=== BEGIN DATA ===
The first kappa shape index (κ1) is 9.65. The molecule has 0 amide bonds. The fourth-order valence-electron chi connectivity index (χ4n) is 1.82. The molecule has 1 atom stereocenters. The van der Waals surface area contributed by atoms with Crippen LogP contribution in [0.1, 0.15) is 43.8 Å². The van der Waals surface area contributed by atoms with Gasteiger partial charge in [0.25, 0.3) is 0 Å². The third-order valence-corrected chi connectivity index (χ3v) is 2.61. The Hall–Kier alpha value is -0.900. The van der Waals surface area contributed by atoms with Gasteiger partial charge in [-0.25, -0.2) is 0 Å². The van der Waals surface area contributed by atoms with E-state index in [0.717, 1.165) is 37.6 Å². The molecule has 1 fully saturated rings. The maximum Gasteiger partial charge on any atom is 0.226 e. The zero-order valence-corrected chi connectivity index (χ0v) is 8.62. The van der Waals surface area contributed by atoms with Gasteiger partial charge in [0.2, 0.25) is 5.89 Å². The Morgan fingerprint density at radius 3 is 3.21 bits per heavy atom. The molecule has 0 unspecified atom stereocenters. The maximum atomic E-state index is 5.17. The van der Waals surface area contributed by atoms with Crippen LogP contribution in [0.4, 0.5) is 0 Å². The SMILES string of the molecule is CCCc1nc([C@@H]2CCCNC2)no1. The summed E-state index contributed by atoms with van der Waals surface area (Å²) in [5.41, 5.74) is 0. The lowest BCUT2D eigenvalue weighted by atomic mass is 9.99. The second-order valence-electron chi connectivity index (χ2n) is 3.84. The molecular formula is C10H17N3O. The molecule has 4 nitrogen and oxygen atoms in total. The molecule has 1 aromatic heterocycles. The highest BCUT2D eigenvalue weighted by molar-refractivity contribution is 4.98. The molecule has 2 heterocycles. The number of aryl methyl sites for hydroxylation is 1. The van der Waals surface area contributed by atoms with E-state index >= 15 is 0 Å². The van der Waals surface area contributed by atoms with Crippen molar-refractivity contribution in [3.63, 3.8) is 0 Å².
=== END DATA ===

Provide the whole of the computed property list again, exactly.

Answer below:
The first kappa shape index (κ1) is 9.65. The molecule has 0 amide bonds. The fourth-order valence-electron chi connectivity index (χ4n) is 1.82. The molecule has 1 atom stereocenters. The van der Waals surface area contributed by atoms with Crippen LogP contribution in [0.1, 0.15) is 43.8 Å². The van der Waals surface area contributed by atoms with Gasteiger partial charge in [0.25, 0.3) is 0 Å². The third-order valence-corrected chi connectivity index (χ3v) is 2.61. The Hall–Kier alpha value is -0.900. The van der Waals surface area contributed by atoms with Gasteiger partial charge in [-0.25, -0.2) is 0 Å². The van der Waals surface area contributed by atoms with E-state index in [0.717, 1.165) is 37.6 Å². The molecule has 1 fully saturated rings. The maximum Gasteiger partial charge on any atom is 0.226 e. The zero-order valence-corrected chi connectivity index (χ0v) is 8.62. The van der Waals surface area contributed by atoms with Gasteiger partial charge in [0.2, 0.25) is 5.89 Å². The Morgan fingerprint density at radius 3 is 3.21 bits per heavy atom. The molecule has 0 unspecified atom stereocenters. The maximum atomic E-state index is 5.17. The van der Waals surface area contributed by atoms with Crippen LogP contribution in [0.4, 0.5) is 0 Å². The SMILES string of the molecule is CCCc1nc([C@@H]2CCCNC2)no1. The summed E-state index contributed by atoms with van der Waals surface area (Å²) in [5.41, 5.74) is 0. The lowest BCUT2D eigenvalue weighted by atomic mass is 9.99. The second-order valence-electron chi connectivity index (χ2n) is 3.84. The molecular formula is C10H17N3O. The molecule has 4 nitrogen and oxygen atoms in total. The molecule has 1 aromatic heterocycles. The highest BCUT2D eigenvalue weighted by molar-refractivity contribution is 4.98. The molecule has 2 heterocycles. The number of aryl methyl sites for hydroxylation is 1. The van der Waals surface area contributed by atoms with E-state index >= 15 is 0 Å². The van der Waals surface area contributed by atoms with Crippen molar-refractivity contribution in [3.63, 3.8) is 0 Å².